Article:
ROAD.CC4.5 OUT OF 5
Cateye is still onto a winner with the Volt 800 – so much so that it's done almost nothing to the product since my review of it in 2015. The two changes it has made, however, make it just as impressive as it was three years ago.
Pros: Still class-leading performance
Cons: Not much
The Volt 800 is almost precisely the same unit it was three years ago. To remind you if you don't want to reread that review, the Volt 800 impresses with a compact single LED barrel profile, 800 lumens of potential output on static, a wide beam profile, with a selection of three useful flashing/strobe settings when being seen is more important than seeing where you're going.
Build quality is also still up there with the best, incorporating the same screw-in replaceable battery design (but integrated USB connector for charging), as well as the same light unit and interface, plus easy-fit, semi-permanent bracket for the handlebar, and optional others for the fork and helmet.
Back then it got 9/10, and despite the £99.99 price tag and slightly chunky 135g weight, it was probably the best light of its type to be tested at road.cc at that time.
In 2018, there have been two changes: the battery unit has been boosted in capacity to 3400mAh from 3100mAh, and the price has dropped by a tenner.
Any price cut is welcome, as always, and thanks to the excellence of the original design, £89.99 still buys you a whole lotta light. There's a gain of a single gram on the scales – inconsequential – and the battery itself adds in the region of 5-10 extra minutes to overall burn times when on the static modes.
What it does notably claim to do is double the time on the strobe-only setting – up from 50 hours to a claimed 100 – and reduce empty-to-full charge times from 11 hours to 9. In reality, charge times are practically the same, perhaps reflecting the slight increase in capacity married to a more efficient internal architecture.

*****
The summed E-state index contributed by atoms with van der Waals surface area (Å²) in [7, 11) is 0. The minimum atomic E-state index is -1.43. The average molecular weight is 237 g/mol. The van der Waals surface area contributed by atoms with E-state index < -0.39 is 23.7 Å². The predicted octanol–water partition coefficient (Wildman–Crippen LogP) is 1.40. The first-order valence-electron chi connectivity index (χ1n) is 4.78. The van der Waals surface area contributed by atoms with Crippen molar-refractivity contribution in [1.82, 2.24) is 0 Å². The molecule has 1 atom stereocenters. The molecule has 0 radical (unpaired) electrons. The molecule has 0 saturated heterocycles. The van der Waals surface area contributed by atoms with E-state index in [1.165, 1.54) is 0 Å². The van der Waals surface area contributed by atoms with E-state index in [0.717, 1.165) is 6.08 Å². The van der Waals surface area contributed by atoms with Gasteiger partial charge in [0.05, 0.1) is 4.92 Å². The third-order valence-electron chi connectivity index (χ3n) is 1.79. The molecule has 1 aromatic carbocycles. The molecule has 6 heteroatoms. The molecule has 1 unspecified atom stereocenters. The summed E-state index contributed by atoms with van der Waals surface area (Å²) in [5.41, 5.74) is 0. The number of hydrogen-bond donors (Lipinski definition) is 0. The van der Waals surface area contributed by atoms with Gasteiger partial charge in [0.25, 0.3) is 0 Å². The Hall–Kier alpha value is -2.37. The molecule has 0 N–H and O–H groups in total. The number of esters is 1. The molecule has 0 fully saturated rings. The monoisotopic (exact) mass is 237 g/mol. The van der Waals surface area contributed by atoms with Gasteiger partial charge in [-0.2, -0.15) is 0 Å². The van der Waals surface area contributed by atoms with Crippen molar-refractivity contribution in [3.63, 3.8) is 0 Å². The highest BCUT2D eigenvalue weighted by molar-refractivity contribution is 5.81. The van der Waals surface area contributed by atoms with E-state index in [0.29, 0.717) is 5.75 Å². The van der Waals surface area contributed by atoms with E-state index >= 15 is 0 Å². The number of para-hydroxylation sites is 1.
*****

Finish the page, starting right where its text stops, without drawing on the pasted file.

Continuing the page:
It's hard to make direct comparisons because the Volt 800 I already had from the last test has been well used, so the battery in that unit is aged and naturally not quite as efficient as it used to be.
It raises an interesting point, though – the battery units have the same design, which means if you already own a Volt 800, you could just opt to buy a new battery to refresh your existing unit, for £39.99. Of course, to do that you want to make sure that the existing light unit and LED is in good condition to make the most of it, but it's worth considering instead of replacing your whole light.
That said, should you not already own one, the slightly updated Cateye Volt 800 remains among the very best single-barrel lights around, although even at a tenner cheaper it's not exactly bargain priced, with others – such as the Lezyne Lite Drive 800XL, Kryptonite F800 and Giant Recon 900 – that can now meet the same power output for less money.
Others are snapping at its heels, but the Volt 800 is still pretty much king of the single-barrel hill.